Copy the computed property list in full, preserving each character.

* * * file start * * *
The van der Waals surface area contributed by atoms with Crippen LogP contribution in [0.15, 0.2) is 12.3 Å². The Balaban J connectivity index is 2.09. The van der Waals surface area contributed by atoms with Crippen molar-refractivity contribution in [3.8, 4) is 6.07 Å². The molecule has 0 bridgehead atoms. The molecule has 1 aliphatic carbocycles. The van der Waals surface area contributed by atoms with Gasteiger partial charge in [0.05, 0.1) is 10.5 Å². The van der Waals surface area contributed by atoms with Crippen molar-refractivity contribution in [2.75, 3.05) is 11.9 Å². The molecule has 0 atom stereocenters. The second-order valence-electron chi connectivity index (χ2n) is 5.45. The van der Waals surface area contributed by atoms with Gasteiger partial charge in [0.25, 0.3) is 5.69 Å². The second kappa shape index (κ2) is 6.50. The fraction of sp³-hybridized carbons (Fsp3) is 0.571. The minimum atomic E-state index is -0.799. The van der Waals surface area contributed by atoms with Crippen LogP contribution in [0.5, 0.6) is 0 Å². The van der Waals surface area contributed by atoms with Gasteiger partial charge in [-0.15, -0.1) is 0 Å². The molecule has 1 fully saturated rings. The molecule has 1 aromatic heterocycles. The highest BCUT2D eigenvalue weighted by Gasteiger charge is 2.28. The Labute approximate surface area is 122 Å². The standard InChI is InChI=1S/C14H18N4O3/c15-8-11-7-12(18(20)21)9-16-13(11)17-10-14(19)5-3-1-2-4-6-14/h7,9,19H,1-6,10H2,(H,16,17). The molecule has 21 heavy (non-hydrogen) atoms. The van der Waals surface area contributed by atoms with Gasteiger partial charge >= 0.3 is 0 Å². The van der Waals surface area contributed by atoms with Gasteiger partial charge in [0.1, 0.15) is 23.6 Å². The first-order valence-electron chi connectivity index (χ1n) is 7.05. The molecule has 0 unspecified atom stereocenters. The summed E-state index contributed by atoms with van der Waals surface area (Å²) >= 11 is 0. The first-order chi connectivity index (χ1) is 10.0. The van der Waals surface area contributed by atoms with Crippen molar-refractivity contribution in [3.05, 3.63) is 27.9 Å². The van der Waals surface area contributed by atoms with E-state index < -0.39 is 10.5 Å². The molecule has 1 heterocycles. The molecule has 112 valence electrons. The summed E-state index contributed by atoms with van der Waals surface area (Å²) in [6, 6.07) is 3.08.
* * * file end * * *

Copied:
The van der Waals surface area contributed by atoms with Crippen LogP contribution in [0.15, 0.2) is 12.3 Å². The Balaban J connectivity index is 2.09. The van der Waals surface area contributed by atoms with Crippen molar-refractivity contribution in [3.8, 4) is 6.07 Å². The molecule has 0 bridgehead atoms. The molecule has 1 aliphatic carbocycles. The van der Waals surface area contributed by atoms with Gasteiger partial charge in [0.05, 0.1) is 10.5 Å². The van der Waals surface area contributed by atoms with Crippen molar-refractivity contribution in [2.75, 3.05) is 11.9 Å². The molecule has 0 atom stereocenters. The second-order valence-electron chi connectivity index (χ2n) is 5.45. The van der Waals surface area contributed by atoms with Gasteiger partial charge in [0.25, 0.3) is 5.69 Å². The second kappa shape index (κ2) is 6.50. The fraction of sp³-hybridized carbons (Fsp3) is 0.571. The minimum atomic E-state index is -0.799. The van der Waals surface area contributed by atoms with Crippen LogP contribution in [0.5, 0.6) is 0 Å². The van der Waals surface area contributed by atoms with Gasteiger partial charge in [-0.15, -0.1) is 0 Å². The molecule has 1 fully saturated rings. The molecule has 1 aromatic heterocycles. The highest BCUT2D eigenvalue weighted by Gasteiger charge is 2.28. The Labute approximate surface area is 122 Å². The standard InChI is InChI=1S/C14H18N4O3/c15-8-11-7-12(18(20)21)9-16-13(11)17-10-14(19)5-3-1-2-4-6-14/h7,9,19H,1-6,10H2,(H,16,17). The molecule has 21 heavy (non-hydrogen) atoms. The van der Waals surface area contributed by atoms with Gasteiger partial charge >= 0.3 is 0 Å². The van der Waals surface area contributed by atoms with Gasteiger partial charge in [0.1, 0.15) is 23.6 Å². The first-order valence-electron chi connectivity index (χ1n) is 7.05. The molecule has 0 unspecified atom stereocenters. The summed E-state index contributed by atoms with van der Waals surface area (Å²) >= 11 is 0. The first-order chi connectivity index (χ1) is 10.0. The van der Waals surface area contributed by atoms with Crippen molar-refractivity contribution in [3.05, 3.63) is 27.9 Å². The van der Waals surface area contributed by atoms with E-state index < -0.39 is 10.5 Å². The molecule has 1 heterocycles. The molecule has 112 valence electrons. The summed E-state index contributed by atoms with van der Waals surface area (Å²) in [6, 6.07) is 3.08.